Bernard Shaw in Saint Joan sees the beginnings of nationalism in the legend of Joan. That would place its origins as far back as 14th century. Notwithstanding how far back or in the recent past we place the origin of nationalism, theorisation on the subject has had a long history. It is therefore remarkable how often the complaint that it is an area under-theorised comes up. Walter Bagehot, who in his 1887 book Physics and Politics views the nineteenth century as an age of ‘nation building’, confesses to some perplexity about nation: “We know what it is when you do not ask us, but we cannot very quickly explain or define it.” This finds an echo in the frustration of Hugh Seton-Watson who said in 1977, “I am driven to the conclusion that no ‘scientific definition’ of the nation can be devised; yet the phenomenon has existed and exists.” Tom Nairn acidly observes, “The theory of nationalism represents Marxism’s greatest historical failure.” Reviewing the field in 1990, Hobsbawm finds only eleven books on the subject worthy of consultation and hints at the clarity available from them when he comments, “Nation-watching would be simple if it could be like bird-watching.” Benedict Anderson observes, “In contrast to the immense influence that nationalism has exerted on the modern world, plausible theory about it is conspicuously meagre.” Partha Chatterjee calls nation “the one most untheorized concept of the modern world”. Even as late as 2003, Anshuman Mondal notes the “growing dissatisfaction with the theories or models of nationalism currently on offer.”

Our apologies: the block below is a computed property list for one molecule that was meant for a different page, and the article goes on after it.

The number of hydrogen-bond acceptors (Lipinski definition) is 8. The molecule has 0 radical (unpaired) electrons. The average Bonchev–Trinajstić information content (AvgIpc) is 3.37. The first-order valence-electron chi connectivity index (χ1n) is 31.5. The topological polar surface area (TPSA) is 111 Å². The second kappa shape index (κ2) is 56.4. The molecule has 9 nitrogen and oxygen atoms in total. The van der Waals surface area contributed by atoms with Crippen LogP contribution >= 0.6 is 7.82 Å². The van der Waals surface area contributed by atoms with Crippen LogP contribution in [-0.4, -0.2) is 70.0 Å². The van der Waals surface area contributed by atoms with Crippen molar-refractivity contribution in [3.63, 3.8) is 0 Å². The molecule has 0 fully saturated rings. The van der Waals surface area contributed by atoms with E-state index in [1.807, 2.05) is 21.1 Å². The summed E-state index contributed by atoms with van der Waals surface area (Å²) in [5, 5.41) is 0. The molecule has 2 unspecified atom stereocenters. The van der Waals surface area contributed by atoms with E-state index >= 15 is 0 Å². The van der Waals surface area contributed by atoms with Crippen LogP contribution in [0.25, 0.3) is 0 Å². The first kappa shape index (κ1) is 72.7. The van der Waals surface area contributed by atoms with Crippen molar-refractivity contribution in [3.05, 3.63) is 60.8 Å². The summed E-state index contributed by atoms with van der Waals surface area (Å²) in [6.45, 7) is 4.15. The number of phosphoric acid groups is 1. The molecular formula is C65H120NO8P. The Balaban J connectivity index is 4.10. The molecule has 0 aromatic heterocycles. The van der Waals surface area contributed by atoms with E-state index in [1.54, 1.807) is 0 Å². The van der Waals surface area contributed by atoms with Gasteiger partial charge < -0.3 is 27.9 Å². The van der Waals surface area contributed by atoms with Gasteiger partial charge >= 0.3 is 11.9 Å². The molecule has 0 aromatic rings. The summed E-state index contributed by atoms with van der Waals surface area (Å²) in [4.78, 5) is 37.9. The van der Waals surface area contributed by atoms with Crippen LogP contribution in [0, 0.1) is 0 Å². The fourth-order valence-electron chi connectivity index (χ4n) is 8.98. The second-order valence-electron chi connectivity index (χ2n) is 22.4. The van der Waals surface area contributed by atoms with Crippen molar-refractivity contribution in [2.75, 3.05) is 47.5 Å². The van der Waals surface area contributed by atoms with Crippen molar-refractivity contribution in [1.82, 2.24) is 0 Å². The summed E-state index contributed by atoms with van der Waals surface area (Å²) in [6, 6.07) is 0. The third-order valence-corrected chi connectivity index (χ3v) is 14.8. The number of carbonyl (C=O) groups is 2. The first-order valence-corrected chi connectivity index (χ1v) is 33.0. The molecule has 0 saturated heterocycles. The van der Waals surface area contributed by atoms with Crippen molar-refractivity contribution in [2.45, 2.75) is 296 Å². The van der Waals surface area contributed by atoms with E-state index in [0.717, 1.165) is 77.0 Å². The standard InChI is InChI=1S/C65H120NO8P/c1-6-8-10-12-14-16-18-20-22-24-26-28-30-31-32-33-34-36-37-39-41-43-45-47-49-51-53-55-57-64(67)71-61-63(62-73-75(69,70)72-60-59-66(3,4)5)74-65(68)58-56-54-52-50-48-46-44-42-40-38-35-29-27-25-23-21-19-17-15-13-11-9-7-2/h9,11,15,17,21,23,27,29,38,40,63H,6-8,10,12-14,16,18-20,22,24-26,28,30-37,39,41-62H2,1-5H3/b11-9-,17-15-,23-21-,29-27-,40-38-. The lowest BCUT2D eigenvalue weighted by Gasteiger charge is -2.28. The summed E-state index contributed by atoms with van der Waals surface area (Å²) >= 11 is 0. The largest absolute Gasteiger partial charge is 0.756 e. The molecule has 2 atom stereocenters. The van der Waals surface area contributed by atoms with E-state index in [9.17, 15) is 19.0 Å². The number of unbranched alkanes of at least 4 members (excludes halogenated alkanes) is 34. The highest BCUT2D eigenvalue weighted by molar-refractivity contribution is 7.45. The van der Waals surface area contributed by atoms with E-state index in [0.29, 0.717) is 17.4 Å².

It is possible to find more thinkers who generally agree that nation and nationalism are inadequately theorised. Considering that the phenomenon is an everyday reality and has determined the social existence for the last few centuries, it is, to put it mildly, puzzling that theorisation of the subject should be found inadequate – that too when thinkers from a variety of ideological persuasions have written treatises on it. For all the diverse discussions, from sociological, political, economic, cultural and a host of other perspectives, there is very little coherent theorisation that is left unchallenged by some other, subsequent one. That is, there has been an amazing amount of scholarship that defines, describes and prescribes nationalism/ nation/ nation-state, most of which differ from the rest, though ever so slightly. Little concurrence can be observed across the spectrum on the origins, meaning, function and causes and effects of nationalism or nation. What is significant is that, here is an idea about which there is very little incomprehension, near nigh lack of experience and exposure, yet many feel that it remains inadequately defined. I disagree with the view that theorisation itself is lacking or that thinkers have generally failed to explain the phenomena of nations and nationalisms. Instead, the very dissatisfaction is to be seen as signifying something: nations and nationalisms are not universally similar entities though the phenomena are found all over the world. The implication of this common dissatisfaction is an important sign of their condition of being.